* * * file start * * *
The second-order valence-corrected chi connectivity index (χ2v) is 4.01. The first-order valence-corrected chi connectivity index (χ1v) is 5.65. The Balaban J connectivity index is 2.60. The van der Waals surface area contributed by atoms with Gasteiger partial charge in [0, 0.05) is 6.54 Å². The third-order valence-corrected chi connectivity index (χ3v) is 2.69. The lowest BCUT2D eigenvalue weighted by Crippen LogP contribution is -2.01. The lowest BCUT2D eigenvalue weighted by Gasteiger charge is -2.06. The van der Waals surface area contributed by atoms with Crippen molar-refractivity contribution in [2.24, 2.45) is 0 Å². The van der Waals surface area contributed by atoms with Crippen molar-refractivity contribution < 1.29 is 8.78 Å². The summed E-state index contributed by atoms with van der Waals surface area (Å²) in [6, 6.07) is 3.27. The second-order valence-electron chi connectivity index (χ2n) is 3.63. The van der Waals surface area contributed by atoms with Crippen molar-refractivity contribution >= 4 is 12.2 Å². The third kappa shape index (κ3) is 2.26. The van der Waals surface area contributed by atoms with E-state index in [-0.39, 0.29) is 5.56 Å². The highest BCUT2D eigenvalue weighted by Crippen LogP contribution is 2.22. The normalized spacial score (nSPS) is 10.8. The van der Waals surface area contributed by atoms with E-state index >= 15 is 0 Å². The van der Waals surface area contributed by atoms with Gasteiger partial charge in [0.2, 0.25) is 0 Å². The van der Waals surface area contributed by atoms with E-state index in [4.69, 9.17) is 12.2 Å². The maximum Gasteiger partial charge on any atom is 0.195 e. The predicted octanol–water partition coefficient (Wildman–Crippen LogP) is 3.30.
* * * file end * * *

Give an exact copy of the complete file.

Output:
The second-order valence-corrected chi connectivity index (χ2v) is 4.01. The first-order valence-corrected chi connectivity index (χ1v) is 5.65. The Balaban J connectivity index is 2.60. The van der Waals surface area contributed by atoms with Gasteiger partial charge in [0, 0.05) is 6.54 Å². The third-order valence-corrected chi connectivity index (χ3v) is 2.69. The lowest BCUT2D eigenvalue weighted by Crippen LogP contribution is -2.01. The lowest BCUT2D eigenvalue weighted by Gasteiger charge is -2.06. The van der Waals surface area contributed by atoms with Crippen molar-refractivity contribution in [2.24, 2.45) is 0 Å². The van der Waals surface area contributed by atoms with Crippen molar-refractivity contribution < 1.29 is 8.78 Å². The summed E-state index contributed by atoms with van der Waals surface area (Å²) in [6, 6.07) is 3.27. The second-order valence-electron chi connectivity index (χ2n) is 3.63. The van der Waals surface area contributed by atoms with Crippen molar-refractivity contribution >= 4 is 12.2 Å². The third kappa shape index (κ3) is 2.26. The van der Waals surface area contributed by atoms with E-state index in [-0.39, 0.29) is 5.56 Å². The highest BCUT2D eigenvalue weighted by Crippen LogP contribution is 2.22. The normalized spacial score (nSPS) is 10.8. The van der Waals surface area contributed by atoms with E-state index >= 15 is 0 Å². The van der Waals surface area contributed by atoms with Gasteiger partial charge in [0.2, 0.25) is 0 Å². The van der Waals surface area contributed by atoms with E-state index in [4.69, 9.17) is 12.2 Å². The maximum Gasteiger partial charge on any atom is 0.195 e. The predicted octanol–water partition coefficient (Wildman–Crippen LogP) is 3.30.